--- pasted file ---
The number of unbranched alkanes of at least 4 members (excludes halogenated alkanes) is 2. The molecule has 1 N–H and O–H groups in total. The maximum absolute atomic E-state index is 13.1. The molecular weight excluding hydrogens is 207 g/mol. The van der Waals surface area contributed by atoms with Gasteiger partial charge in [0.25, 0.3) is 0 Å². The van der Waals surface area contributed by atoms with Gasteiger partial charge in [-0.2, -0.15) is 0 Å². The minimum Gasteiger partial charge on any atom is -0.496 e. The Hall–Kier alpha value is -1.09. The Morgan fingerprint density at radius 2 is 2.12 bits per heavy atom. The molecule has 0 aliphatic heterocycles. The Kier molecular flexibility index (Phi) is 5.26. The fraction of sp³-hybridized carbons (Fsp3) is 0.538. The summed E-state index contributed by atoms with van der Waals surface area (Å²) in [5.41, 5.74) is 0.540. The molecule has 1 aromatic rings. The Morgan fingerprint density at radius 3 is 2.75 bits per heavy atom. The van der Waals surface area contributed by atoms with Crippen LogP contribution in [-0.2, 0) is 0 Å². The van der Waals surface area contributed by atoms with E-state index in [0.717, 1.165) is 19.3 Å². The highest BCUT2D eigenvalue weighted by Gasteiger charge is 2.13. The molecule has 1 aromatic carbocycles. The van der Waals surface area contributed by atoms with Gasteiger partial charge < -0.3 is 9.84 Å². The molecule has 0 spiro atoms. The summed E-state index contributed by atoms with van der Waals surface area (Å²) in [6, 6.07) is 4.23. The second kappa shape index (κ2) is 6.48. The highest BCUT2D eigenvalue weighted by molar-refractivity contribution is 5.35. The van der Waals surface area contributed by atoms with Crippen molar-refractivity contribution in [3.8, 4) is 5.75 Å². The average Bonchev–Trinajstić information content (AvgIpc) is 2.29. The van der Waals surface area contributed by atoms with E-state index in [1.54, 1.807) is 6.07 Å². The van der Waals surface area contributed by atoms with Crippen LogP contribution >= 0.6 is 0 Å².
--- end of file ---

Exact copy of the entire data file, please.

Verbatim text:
The number of unbranched alkanes of at least 4 members (excludes halogenated alkanes) is 2. The molecule has 1 N–H and O–H groups in total. The maximum absolute atomic E-state index is 13.1. The molecular weight excluding hydrogens is 207 g/mol. The van der Waals surface area contributed by atoms with Gasteiger partial charge in [0.25, 0.3) is 0 Å². The van der Waals surface area contributed by atoms with Gasteiger partial charge in [-0.2, -0.15) is 0 Å². The minimum Gasteiger partial charge on any atom is -0.496 e. The Hall–Kier alpha value is -1.09. The Morgan fingerprint density at radius 2 is 2.12 bits per heavy atom. The molecule has 0 aliphatic heterocycles. The Kier molecular flexibility index (Phi) is 5.26. The fraction of sp³-hybridized carbons (Fsp3) is 0.538. The summed E-state index contributed by atoms with van der Waals surface area (Å²) in [5.41, 5.74) is 0.540. The molecule has 1 aromatic rings. The Morgan fingerprint density at radius 3 is 2.75 bits per heavy atom. The van der Waals surface area contributed by atoms with Crippen LogP contribution in [-0.2, 0) is 0 Å². The van der Waals surface area contributed by atoms with E-state index in [0.717, 1.165) is 19.3 Å². The highest BCUT2D eigenvalue weighted by Gasteiger charge is 2.13. The molecule has 1 aromatic carbocycles. The van der Waals surface area contributed by atoms with Gasteiger partial charge < -0.3 is 9.84 Å². The molecule has 0 spiro atoms. The summed E-state index contributed by atoms with van der Waals surface area (Å²) in [6, 6.07) is 4.23. The second kappa shape index (κ2) is 6.48. The highest BCUT2D eigenvalue weighted by molar-refractivity contribution is 5.35. The van der Waals surface area contributed by atoms with Crippen molar-refractivity contribution in [3.8, 4) is 5.75 Å². The average Bonchev–Trinajstić information content (AvgIpc) is 2.29. The van der Waals surface area contributed by atoms with E-state index in [1.54, 1.807) is 6.07 Å². The van der Waals surface area contributed by atoms with Crippen LogP contribution >= 0.6 is 0 Å².